Tuesday, August 2, 2011

Being smart indie doesn't mean to be efficient

Not so long ago, I stumbled upon a speech given by Jonathan Blow at UC Berkeley CSUA. Jonathan is best-known for his game Braid. The speech is so unusual, interesting and full of useful advices for an indie game developer so I decided to make a synopsis of the speech.

Being a professional game developer for 16 years, Jonathan has developed a programming aesthetics. The aesthetics is different from the one which we learn during our studying. Below I outlined the main points of the aesthetics.

You should be extremely effective at getting things done, because the gaming industry is a time consuming field. Jonathan had been developing his game “Braid” for 3 years. There are about 90 000 lines of code in the game. Despite of the fact that number of lines of code is pretty useless metric, it is still quite tangible metric to help us to understand the work that had been done.

There are statistics that tell us that an average developer writes 3250 lines of code per year. Probably, these statistics are from the industry where people are not very productive, but we will use it anyway. Let’s calculate how long it will take to write 90000 lines of code.

So, if you need to write 90000 lines, it will take 28 years. Obviously it is not good. You can try to be a twice more productive but you have to be 10 times more productive to achieve your goal.
You could speed up development by producing less-quality code, but there is a limit about how bad the code could be. There are certification processes for different platforms and those processes prevent the ability of code to be very bad.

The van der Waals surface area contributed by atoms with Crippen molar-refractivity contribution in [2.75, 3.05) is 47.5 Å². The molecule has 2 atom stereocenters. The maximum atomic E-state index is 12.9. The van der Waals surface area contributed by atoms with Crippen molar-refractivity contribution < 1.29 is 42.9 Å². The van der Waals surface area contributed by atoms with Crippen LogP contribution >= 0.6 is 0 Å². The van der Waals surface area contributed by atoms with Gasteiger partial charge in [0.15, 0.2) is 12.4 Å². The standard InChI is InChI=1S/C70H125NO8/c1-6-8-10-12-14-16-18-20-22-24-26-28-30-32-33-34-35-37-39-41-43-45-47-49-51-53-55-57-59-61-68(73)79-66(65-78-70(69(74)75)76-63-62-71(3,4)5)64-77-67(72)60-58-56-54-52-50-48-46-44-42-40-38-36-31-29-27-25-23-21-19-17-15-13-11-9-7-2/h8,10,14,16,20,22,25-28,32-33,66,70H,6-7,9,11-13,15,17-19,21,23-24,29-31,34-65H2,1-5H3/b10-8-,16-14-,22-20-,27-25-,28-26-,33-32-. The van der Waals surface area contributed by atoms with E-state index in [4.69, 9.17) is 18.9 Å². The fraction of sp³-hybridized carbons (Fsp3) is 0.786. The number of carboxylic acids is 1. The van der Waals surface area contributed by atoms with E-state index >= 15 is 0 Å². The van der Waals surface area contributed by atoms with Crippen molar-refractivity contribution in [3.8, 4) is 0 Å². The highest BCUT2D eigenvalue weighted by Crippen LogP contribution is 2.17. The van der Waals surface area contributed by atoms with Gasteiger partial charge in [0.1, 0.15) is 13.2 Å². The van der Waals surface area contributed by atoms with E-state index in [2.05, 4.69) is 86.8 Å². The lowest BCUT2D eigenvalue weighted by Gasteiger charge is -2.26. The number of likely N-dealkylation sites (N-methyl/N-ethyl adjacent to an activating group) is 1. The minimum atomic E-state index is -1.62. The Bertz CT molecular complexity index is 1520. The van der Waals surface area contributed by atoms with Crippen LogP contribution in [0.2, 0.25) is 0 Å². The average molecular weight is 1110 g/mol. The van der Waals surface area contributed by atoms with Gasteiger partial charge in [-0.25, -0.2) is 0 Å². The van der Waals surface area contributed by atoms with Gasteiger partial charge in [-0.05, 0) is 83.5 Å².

Moreover, you should be extremely effective at getting things done, because as an independent game developer you need to do not only coding, but such things as:

  • Game design
  • Level design
  • Art direction
  • Audio direction
  • Business development
  • Marketing / PR
  • Financial management

You need to improve yourself continuously. There is a stereotype that you can learn programming or some technologies and after that you can settle down and stop learning new stuff. If you think so, you are wrong. In the reality you need to improve your processes, the way you work and learn new techniques because everything is developing and you need to be up-to-date.

As the matter of the fact that you should be extremely effective and simultaneously learn new techniques to improve yourself, you need to be careful about these techniques. The general observation that Jonathan has about human nature that it’s easy to see benefits of an idea developed for benefit’s sake. At the same time it is very hard to measure subtle negatives chained to this idea (which often outweigh the benefits). With the methodologies and other there are negatives that are difficult to see.

One of the things you should be careful about is the code optimization. Impulses to optimize code are usually premature. It looks like people come to this industry with the idea that they can optimize code. Like “I can optimize code and make really good code”. Usually code optimization is lot more difficult than they could have thought.

Optimization is often about starting with an assumption that particular code change can give particular improvements. Those kinds of assumptions are changing over time and your optimization may become pessimization, when it ends up being slower, as well as being buggy, hard to maintain, etc.